Rick Santorum's Google mess.  Image by Zina Saunders, 2010, via Mother Jones.Nonetheless, the pundits who discount him should instead discount their own judgment, based on their own sorry track record of analyzing his candidacy and those of other serious contenders in the past.

This part, at least, can be taken seriously. Well, you know, as long as we set aside the petulant tone. But it is true that Mr. Santorum really is a curiosity; his anal sex infamy really does warrant mention, even if one wishes to postulate that he placed so well last time because is so reviled by LGBTQ+ community. It makes for a contrast in slanders; to the one, there is his role as the Frothy Clown; to the other, there is whatever Hillyer is on about.

And if that is not enough, we get a special treat from the one and only Jennifer Rubin about why Mr. Santorum should be disqualified:

So we should be thankful he’s not advocating lawlessness, but his obsession with an issue that has clearly been lost in the court of public opinion — banning gay marriage — is nevertheless disturbing and raises a question as to whether he understands the country he wants to lead. Where would the votes for a constitutional amendment come from? Where is the consensus to turn back the clock? Unlike abortion, on which the pro-life community has made strides in highlighting the humanity of the unborn child, the anti-gay marriage crowd has been spectacularly unsuccessful in convincing people younger than 30 (and a great many older than 30) that we should prohibit (or undo) gay marriage. It perhaps is only because Huckabee’s view is so much more extreme that Santorum looks reasonable by comparison. But here, too, being “not as bad” as a really unacceptable figure does not commend one to the presidency.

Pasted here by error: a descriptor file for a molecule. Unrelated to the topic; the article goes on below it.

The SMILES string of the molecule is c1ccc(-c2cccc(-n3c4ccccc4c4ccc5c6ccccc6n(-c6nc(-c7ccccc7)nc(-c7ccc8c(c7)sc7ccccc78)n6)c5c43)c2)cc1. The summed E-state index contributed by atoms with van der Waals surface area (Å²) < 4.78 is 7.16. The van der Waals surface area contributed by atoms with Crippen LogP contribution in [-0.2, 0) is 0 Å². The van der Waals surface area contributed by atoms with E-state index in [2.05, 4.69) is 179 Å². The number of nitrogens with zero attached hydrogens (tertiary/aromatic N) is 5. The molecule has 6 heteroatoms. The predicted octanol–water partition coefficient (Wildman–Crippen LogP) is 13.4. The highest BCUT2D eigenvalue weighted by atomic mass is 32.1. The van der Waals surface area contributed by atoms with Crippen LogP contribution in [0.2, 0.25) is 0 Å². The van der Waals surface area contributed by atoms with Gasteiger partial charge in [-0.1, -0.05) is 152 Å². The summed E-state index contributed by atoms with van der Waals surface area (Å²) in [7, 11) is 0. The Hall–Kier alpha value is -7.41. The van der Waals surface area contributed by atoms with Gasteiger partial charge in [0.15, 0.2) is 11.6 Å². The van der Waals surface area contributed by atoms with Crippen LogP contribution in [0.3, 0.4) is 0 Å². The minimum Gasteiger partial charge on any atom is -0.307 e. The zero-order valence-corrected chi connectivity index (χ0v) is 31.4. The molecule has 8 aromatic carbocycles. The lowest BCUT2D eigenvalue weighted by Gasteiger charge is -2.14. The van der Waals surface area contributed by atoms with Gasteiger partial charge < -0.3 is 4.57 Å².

We might treat Ms. Rubin as something of a joke, though I think a more proper analysis would simply suggest that she is far too dedicated to some idea of the “Republican brand”. In this case, it is one of those happy coincidences in which that outlook coincides with what is essentially good advice.

But the functional question of the Republican brand really does come down to this; Ms. Rubin sees what pretty much anyone else can see, and for most candidates the risk is pandering too hard because overcommitment to untenable policies for the sake of winning a primary makes it that much harder to pivot for the general, but in Mr. Santorum’s case the only real question is why he would pivot.

Meanwhile, like the deceptive television titles about somebody having talent, the Rick Santorum 2016 bid will likely prove to be one of the more entertaining―or, if one is a Republican supporter harboring dreams of actually winning the White House, excruciating―tragic farces to tumble into the Clown Car.

____________________

Image note: Top ― Plant workers in Cabot, Pennsylvania watch former U.S. Senator Rick Santorum declare his candidacy for the 2016 Republican presidential nomination. (Photo: Jacquelyn Martin/Associated Press) Right ― Rick Santorum’s Google mess. Image by Zina Saunders, 2010, via Mother Jones.

Gabriel, Trip. “Rick Santorum Announces New Presidential Bid, and New Focus on Middle Class”. The New York Times. 27 May 2015.

Hillyer, Quin. ” Why I’m Already Grumpy about 2016″. National Review. 1 June 2015.

Luddy, Tim J. “The Santorum Variations”. Mother Jones. September 2010.

Mencimer, Stephanie. “Rick Santorum’s Anal Sex Problem”. Mother Jones. Septemer/October 2010.

Rubin, Jennifer. “Rand Paul and others disqualify themselves from the presidency”. The Washington Post. 1 June 2015.